Trubisky, though inexperienced as a starter, looks smooth and can make all the throws, whether on the run or in the pocket. Kizer, though going through rough patches with Notre Dame, is the better athlete with a rocket arm and solid pocket poise and playmaking ability.

Kizer deep ball

If I had to take a guess, I’d say Trubisky might be the guy the Bears prefer if they went QB as he looks a bit more polished and takes fewer risks (which John Fox loves), though for those of you who like Dak Prescott, Kizer fits that mold a little more…if Ryan Pace opts for either one of those guys, however, I will be content. From all I’ve heard, the man knows a good quarterback when he sees one.


Despite the inconsistencies in his game, and a couple of truly awful performances, Charles Leno Jr. has, surprisingly been passable at left tackle (70.8). While he’s been dreadful in the run game (46.1), his pass protection has been solid overall (78.3).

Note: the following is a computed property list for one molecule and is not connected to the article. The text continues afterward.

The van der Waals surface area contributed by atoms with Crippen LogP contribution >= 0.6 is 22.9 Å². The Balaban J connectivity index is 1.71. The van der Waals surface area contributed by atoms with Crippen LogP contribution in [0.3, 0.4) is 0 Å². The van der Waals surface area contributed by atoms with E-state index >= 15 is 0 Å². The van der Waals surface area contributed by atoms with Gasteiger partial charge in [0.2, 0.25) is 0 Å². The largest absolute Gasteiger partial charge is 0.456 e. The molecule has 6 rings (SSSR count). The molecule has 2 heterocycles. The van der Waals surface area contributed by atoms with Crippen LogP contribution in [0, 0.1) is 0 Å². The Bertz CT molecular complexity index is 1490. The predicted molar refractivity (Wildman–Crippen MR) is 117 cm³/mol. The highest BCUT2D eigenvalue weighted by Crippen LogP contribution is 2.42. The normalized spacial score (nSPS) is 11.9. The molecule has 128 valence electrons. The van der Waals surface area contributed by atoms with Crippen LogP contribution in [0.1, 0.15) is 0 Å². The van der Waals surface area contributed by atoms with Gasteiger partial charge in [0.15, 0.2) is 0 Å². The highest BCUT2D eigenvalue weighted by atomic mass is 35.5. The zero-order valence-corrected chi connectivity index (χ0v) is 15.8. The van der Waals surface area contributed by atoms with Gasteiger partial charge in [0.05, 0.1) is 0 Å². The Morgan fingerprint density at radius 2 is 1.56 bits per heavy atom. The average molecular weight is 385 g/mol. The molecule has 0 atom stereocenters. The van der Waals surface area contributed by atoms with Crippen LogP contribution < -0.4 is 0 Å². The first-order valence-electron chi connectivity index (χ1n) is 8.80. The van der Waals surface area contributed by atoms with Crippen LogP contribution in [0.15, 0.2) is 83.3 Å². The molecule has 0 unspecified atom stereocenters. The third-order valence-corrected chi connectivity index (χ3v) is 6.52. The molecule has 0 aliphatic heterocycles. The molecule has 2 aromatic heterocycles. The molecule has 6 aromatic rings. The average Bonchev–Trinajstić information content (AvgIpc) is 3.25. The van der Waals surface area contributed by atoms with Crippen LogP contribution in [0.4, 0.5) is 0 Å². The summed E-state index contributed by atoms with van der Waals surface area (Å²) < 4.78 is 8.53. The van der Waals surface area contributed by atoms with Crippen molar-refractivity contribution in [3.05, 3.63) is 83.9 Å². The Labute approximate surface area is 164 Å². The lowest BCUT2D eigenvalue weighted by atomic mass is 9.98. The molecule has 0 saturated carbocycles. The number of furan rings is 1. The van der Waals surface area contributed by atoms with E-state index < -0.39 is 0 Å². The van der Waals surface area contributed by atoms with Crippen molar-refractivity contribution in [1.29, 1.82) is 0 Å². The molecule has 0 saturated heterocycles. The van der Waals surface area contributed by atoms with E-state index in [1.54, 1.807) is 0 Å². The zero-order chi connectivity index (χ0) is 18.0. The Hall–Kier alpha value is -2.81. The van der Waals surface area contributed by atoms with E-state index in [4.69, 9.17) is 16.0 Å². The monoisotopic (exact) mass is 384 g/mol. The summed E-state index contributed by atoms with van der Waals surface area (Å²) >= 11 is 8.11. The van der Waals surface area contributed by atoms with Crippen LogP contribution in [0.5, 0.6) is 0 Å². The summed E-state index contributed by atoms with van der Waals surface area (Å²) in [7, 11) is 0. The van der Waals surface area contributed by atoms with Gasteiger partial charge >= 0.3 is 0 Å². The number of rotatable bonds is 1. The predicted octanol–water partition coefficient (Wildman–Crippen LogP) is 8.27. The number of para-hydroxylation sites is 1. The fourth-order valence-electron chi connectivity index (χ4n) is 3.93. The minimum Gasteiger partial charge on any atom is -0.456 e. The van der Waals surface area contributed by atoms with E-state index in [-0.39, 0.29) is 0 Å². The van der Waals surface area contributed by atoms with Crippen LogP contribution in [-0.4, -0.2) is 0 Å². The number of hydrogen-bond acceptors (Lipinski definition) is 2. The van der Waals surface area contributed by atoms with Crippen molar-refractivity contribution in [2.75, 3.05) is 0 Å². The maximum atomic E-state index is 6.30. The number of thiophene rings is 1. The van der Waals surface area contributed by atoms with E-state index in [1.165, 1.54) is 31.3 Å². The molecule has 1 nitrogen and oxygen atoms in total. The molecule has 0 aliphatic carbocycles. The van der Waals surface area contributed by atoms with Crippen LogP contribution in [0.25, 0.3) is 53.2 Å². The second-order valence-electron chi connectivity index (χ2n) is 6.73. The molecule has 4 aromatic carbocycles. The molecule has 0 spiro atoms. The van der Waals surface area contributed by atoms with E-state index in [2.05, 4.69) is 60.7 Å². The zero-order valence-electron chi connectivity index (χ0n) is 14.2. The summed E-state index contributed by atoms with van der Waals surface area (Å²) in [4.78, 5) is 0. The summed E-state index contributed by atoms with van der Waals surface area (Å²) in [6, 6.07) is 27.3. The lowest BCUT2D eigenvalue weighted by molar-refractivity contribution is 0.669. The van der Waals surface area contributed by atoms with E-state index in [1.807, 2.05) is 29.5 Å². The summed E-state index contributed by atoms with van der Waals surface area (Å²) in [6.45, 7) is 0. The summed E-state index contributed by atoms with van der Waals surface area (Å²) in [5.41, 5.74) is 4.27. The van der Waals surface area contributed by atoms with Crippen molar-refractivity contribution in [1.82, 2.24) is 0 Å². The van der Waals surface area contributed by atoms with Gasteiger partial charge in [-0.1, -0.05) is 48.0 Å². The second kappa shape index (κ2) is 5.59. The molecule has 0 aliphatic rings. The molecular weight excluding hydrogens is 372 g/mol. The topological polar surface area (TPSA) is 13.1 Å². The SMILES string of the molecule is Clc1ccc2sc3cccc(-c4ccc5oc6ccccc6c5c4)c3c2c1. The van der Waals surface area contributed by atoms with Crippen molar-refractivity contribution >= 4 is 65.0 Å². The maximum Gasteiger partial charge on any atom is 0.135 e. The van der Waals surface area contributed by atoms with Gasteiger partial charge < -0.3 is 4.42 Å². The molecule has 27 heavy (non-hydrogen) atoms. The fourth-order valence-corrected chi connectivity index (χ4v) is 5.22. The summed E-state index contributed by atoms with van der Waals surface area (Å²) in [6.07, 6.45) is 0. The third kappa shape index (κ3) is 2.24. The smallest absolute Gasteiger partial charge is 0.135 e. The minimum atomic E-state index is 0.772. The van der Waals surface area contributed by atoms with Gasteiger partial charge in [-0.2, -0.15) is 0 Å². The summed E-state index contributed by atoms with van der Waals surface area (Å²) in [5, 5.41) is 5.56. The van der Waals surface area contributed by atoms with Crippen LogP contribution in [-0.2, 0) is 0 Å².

Bobby Massie, however, has just been bad all-around. Astonishingly, in fact, his run-blocking (50.2) has somehow graded out worse than his pass-blocking (64.2). And if that’s the case, I’m not sure what the Bears are paying him for.

I’ll be interested to see if the Bears decide that Alabama’s Cam Robinson (if they can get past his off-the-field issues) is worth heavy consideration, especially if they trade down in the first round. Other guys worth watching as a future Bears OT would be Roderick Johnson (Florida State) and Mike McGlinchey (Notre Dame), if he were to change his mind and come out for the draft.